Authoring the Self: Childe Harold III *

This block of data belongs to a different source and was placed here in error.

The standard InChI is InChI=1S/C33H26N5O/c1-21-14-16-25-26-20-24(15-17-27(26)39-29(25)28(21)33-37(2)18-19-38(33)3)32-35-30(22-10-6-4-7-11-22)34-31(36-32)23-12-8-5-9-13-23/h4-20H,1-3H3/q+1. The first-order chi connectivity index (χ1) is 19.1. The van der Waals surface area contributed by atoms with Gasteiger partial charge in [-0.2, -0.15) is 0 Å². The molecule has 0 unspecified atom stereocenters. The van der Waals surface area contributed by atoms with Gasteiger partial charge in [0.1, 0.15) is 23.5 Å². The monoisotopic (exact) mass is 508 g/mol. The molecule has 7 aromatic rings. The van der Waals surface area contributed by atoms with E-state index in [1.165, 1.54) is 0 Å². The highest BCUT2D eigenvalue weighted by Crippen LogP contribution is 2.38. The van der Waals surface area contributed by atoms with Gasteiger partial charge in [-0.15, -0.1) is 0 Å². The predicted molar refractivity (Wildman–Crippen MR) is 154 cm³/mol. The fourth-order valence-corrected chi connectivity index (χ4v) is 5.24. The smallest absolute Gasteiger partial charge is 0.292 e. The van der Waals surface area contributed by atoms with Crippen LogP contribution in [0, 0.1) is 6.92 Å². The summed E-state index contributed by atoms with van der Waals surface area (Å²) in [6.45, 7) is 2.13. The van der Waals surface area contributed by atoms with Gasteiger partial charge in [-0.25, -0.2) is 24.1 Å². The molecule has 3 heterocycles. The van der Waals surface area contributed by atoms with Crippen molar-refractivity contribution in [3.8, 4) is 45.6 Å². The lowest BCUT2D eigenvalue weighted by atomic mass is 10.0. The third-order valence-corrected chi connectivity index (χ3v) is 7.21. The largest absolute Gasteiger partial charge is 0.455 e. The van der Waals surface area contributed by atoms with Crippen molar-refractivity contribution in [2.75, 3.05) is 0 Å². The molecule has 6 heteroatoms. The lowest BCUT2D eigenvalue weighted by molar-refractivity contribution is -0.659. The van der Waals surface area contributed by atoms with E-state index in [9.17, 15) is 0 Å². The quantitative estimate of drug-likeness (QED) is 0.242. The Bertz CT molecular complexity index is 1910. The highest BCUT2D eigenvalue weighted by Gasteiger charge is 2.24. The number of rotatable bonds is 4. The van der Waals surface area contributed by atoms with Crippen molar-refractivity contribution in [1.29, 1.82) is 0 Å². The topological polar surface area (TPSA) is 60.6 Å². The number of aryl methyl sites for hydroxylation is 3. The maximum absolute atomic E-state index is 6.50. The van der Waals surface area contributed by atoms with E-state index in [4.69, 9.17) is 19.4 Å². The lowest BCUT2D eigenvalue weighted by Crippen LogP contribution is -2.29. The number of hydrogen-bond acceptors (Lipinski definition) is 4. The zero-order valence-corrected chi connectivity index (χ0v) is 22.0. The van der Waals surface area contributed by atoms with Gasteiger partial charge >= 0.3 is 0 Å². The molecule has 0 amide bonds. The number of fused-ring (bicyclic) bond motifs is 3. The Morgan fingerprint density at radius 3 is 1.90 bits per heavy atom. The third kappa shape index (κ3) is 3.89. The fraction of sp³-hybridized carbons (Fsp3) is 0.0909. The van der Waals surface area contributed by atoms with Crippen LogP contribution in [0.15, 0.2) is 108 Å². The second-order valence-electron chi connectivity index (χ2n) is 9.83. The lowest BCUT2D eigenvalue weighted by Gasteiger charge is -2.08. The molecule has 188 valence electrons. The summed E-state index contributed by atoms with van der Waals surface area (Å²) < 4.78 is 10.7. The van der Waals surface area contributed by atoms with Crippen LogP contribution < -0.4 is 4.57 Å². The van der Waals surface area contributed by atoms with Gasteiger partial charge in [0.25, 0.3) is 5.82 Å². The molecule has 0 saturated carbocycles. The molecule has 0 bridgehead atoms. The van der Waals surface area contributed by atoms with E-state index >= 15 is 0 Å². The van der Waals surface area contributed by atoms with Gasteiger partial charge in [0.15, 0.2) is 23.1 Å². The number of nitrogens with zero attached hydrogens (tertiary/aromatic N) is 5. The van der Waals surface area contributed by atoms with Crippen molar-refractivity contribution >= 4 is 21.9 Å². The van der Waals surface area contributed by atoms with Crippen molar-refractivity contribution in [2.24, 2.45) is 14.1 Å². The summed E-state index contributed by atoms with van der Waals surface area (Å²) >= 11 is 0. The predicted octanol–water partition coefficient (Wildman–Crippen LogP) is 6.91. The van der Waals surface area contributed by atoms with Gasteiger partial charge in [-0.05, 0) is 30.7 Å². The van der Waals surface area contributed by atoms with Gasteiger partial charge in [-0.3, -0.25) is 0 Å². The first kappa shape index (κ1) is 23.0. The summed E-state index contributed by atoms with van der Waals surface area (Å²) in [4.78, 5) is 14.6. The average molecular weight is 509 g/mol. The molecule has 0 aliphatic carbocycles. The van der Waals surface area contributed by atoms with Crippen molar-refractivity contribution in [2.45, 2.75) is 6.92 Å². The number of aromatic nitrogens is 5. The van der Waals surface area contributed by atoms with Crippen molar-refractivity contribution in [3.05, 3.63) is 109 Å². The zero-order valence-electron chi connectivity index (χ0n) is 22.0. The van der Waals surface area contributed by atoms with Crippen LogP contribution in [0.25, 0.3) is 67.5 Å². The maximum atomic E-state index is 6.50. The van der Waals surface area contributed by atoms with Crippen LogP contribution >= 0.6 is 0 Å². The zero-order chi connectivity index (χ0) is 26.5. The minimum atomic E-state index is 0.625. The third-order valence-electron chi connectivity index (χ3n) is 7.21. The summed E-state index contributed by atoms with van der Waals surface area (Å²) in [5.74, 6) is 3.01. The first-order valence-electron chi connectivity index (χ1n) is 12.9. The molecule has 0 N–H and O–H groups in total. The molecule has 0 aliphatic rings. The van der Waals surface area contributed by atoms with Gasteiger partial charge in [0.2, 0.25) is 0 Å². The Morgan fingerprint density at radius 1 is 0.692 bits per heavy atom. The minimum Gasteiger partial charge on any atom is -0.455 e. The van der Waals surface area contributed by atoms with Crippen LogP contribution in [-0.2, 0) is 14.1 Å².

In this chapter, the author explains the strengths of traditional close-reading informed by some of the philosophical insights of post-structuralism. He outlines his argument with Mark Kipperman’s reading of ‘the creative supremacy of the individual’ in Lord Byron’s poem. The author examines ways in which Byron’s poetic intelligence pushes beyond the limits of the self. Citing some of Sigmund Freud’s and Otto Rank’s ideas about the function of the double, the author suggests that the wanderings of Childe Harold’s Pilgrimage recurrently summon up and defer the power of mortality. The early stanzas of Childe Harold Canto III, in both references to Harold and reflections of the poet in propria persona, delineate a whole series of ontological states in which the mind has become divorced from ‘actuality’. Canto III of Childe Harold draws to a close in further foregroundings of the power and limits of creation, and their connection with desire and its irresolution.